32th Haifa International Film Festival
Dir.: Joanna Kos-Krauze, Krzysztof Krauze
Pro.: Lambros Ziotas
Sc.: Joanna Kos-Krauze, Krzysztof Krauze
DP.: Krzysztof Ptak, Wojcech Staron
Ed.: Krzysztof Szpetmansky
Music: Jan Kanty Pawluskiewicz
Festivals: Karlovy Vary
Cast: Jowita Budnik, Zbigniew Walerys, Antoni Pawlicki
Source: New Europe Film Sales, Warsaw
131 min., Polish, Hebrew and English subtitles
Bronislawa Wajs, better known as Papusza (1908-1987), was the first gipsy poet to be recognized after her work was published in Poland. Rejected by a community who accused her of having betrayed her people’s secrets, Papusza lived through a time of great poverty, plagued by guilt until her death.
Filmed in the historic Rom dialect, the black-and-white film goes back and forth between eras, going back especially to the year of 1949, when Papusza met Jerzy Ficowski, a non-Rom poet, who was welcomed by the gipsy community where he lived for two years. Papusza gradually gave her texts to Ficowski, and it was he who later published them.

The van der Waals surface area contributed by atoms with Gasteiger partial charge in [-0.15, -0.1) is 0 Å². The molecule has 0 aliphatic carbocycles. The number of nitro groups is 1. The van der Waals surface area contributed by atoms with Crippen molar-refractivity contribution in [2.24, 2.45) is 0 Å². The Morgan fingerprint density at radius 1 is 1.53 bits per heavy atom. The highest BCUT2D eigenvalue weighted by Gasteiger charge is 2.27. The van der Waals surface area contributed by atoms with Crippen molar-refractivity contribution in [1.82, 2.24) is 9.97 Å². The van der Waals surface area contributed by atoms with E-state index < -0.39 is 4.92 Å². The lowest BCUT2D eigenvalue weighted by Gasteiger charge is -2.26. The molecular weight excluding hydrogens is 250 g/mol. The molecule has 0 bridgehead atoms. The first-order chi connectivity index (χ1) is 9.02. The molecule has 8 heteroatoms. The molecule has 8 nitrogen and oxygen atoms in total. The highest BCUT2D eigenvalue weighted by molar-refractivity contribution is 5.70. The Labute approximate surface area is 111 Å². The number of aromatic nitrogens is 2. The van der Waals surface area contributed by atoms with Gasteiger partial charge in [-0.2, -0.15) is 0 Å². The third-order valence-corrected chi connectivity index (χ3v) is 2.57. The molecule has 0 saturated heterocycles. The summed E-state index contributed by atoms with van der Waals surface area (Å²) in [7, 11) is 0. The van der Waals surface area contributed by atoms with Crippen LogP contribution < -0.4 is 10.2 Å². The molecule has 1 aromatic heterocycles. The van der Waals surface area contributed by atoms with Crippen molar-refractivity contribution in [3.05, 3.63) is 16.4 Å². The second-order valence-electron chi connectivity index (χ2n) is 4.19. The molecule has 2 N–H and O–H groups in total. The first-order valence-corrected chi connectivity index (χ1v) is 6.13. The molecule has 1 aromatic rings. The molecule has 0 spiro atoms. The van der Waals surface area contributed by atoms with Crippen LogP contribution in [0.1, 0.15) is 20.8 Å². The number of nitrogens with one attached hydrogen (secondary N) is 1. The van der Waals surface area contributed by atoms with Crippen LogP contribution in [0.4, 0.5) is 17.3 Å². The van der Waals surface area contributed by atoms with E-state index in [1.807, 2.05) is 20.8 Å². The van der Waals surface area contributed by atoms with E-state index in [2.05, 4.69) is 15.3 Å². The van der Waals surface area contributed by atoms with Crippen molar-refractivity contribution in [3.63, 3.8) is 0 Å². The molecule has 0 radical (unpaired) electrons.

Krzysztof Krauze was born in Warsaw in 1953 and graduated from the faculty of cinematography at Lodz Film Academy. Krauze made his feature debut in 1988. Joanna Kos-Krauze was born in Olszytn in 1972 and studied literature. The husband and wife co-wrote My Nikifor, which enjoyed international success and co-directed Savior’s Square, screened at the 2007 Haifa Festival. Papusza received a Special Mention at the 2013 Karlovy Vary Festival.
Filmography: Savior's Square (2006), My Nikifor (2004, Krzysztof Krauze), The Debt (1999, KK), Street Games (1996, KK), New York, 4AM (1988, KK)
Screen on the 23.9 - With the presence of the director